Throwback Thursday: It was all a Dream

This article originally appeared in SLAM 211

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The ABL has punched in another impressive season, maybe its best yet. Through the years, we’ve seen an evolution of the game in the region, a place of re-birth for some notable stars and a perfect platform for future standouts to make their mark.

That being said, who’s the ABL’s best? Who would you pick to best rep?

By Sajjatam “TK” Kulsomboon

You would have never thought that imagining up an ASEAN Basketball League “Dream Team” would be such a tough task. Yet when given the assignment, it resulted in a longer than expected list of outstanding players who each had their own solid claim to being selected for the team. In the end, it would have to come down to the final 12 that will be listed as the best of the best. The ABL might only be eight years and seven seasons old, but there has been plenty of high-level talent that has grazed the hardwood in front of the ASEAN region fanbase. At the rate that the league has been growing, this compiled list will definitely go through some changes as the years go by.

But for now, here are the twelve players of the ASEAN Basketball League (ABL) Dream Team.

(We’ll be limiting the Dream Team to only 2 World Imports for the sake of this practice, to follow the original World Import quota of the league.)

Avendio-2

Leo Avenido
Teams: Brunei Barracudas, Singapore Slingers, San Miguel Beermen, Saigon Heat, Mono Vampires
1 x Champion (2013)
1 x Local MVP (2012)

A list of top ABL players would not be complete without Avenido. The sharpshooting veteran came into the league in the very first year as a Heritage Import for the Barracudas and kept on scoring over a span of six seasons for 5 teams.

Avenido’s charm was that he could always find a way to score, even as he aged on into his mid-thirties. He was so good at it that he was the first player in ABL history to break the 1,000 career points mark and now holds the All-Time record for points scored at 1,627. Not only was Avenido a fan favorite everywhere he played because of his scoring prowess, it was also because he had fun every time he was on the court.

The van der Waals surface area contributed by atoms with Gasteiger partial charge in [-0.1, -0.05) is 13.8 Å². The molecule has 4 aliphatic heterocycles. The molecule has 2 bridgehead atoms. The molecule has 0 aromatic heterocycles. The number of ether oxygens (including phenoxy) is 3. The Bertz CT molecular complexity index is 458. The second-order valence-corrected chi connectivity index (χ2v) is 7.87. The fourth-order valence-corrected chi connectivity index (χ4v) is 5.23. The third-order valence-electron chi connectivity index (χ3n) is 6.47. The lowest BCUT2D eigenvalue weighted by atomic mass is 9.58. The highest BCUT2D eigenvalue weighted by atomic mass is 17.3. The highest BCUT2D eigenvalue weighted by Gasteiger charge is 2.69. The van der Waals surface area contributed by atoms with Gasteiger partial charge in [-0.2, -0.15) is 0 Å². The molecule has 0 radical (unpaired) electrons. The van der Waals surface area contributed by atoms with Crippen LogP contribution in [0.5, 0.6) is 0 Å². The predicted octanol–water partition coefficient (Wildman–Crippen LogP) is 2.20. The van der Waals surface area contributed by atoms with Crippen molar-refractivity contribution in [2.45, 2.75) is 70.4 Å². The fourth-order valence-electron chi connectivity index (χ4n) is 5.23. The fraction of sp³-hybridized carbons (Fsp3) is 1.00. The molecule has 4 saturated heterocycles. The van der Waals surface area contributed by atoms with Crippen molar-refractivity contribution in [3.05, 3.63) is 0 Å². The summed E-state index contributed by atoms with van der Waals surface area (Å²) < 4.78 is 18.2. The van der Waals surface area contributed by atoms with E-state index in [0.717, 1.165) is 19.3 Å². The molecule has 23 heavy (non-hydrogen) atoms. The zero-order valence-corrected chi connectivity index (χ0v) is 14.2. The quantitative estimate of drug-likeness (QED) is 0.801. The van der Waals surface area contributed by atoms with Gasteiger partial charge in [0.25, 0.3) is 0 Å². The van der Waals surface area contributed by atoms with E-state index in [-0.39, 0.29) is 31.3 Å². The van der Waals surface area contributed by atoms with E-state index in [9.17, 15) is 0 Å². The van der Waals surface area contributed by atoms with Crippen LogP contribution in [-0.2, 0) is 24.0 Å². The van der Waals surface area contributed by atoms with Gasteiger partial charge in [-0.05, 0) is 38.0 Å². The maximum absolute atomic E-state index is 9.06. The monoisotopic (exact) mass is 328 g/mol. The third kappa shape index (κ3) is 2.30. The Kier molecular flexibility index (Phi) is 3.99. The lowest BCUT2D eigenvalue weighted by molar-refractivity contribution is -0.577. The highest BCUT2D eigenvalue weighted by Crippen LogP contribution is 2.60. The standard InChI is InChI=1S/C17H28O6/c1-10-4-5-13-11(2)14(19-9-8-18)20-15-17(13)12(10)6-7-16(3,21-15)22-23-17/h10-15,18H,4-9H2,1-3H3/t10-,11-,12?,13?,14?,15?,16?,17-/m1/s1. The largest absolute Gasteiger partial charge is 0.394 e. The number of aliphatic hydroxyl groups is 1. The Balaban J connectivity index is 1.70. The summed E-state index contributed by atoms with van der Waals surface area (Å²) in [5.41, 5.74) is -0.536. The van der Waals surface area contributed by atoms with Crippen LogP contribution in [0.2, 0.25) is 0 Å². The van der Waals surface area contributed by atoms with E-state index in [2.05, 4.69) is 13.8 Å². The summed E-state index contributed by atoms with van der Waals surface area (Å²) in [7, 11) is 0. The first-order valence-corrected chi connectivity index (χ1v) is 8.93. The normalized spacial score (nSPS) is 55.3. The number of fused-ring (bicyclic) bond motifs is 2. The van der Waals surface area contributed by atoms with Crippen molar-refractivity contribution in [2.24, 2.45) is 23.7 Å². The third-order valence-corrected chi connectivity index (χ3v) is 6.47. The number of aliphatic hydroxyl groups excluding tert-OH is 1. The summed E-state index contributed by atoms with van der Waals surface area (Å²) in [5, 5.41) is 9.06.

While it’s unlikely that the 38-year-old will make a comeback as a player in the ABL, perhaps we’ll get to seem him extend his ABL legacy as a coach some time soon?

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Steve Thomas (World Import)
Teams: Philippines Patriots, Indonesia Warriors, Hitech Bangkok City
2 x Champion (2012, 2014)
1 x Defensive Player of the Year (2012)

For whatever scoring Leo Avenido would bring to this Dream Team, Steve Thomas would bring just as much defense. And intensity. Lots and lots of intensity.

Thomas is the type of player you’d hate as an opponent, but would go to war with as a teammate. He’s not a big-time scorer as most would expect from an import, but his passion to win is second to none and it shows in his track record. After arriving into the league with the Patriots in 2010, Thomas made four straight appearances in the ABL finals and won the title twice. Thomas thrives on his ideology of doing anything for his team to get the victory, which is why he is also one of the best big man passers the league has ever seen. He’s willing to give the ball to anyone else on the team if he feels that it would make his team better. His full-court outlet lobs are a thing of beauty and something all big men should look to emulate.

While being the league’s all-time leading rebounder (1,519) and second leading scorer (1,464) looks nice on his resume, it’s how highly he’s respected by his teammates, coaches, and opponents as a winner that makes him a lock for the ABL Dream Team.

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Mario Wuysang
Teams: Satria Muda Britama, Indonesia Warriors
1 x Champion (2012)
1 x Local MVP (2010-2011)

Wuysang teamed up with Steve Thomas in their first championship run to form one of the best teams in ABL history. As the first local player to average double-digit scoring for 3 straight seasons, Wuysang gained league-wide respect and is still highly regarded to this day as one of the best guards in the region. The floor general was a major piece of the Indonesia Warriors teams that made it to back-to-back ABL Finals. His ability as a floor-spacing shooter (35.2 3P%) and an elite passer made it easier for his team mates to play to their strengths, but it was his leadership that was most valuable to the team and steered them to greatness.

“Super Mario” has become an iconic symbol of Indonesian basketball and a large part of that is his contribution to the Indonesian ABL teams.

Pringle-2

Stanley Pringle
Teams: Indonesia Warriors
1 x Champion (2012)

Another piece of the Indonesia Warriors Championship core that will forever linger in the memories of ABL fans is most definitely Stanley Pringle. The Filipino-American sensation seemed to be able to do a little bit of everything and the team committed to allowing him to do so en route to their continuous success. He had a flashy and electric side to his game, but there was also a calming pace he played that made him stand out. You can find multiple highlights of Pringle crossing someone up or making an acrobatic finish in traffic, but he always played under control and at the tempo he desired to play. Pringle averaged a spectacular 18.6 PPG, 6.2 APG, and 4.8 RPG along with an effective 45.5 3P% in the Warriors’ championship run.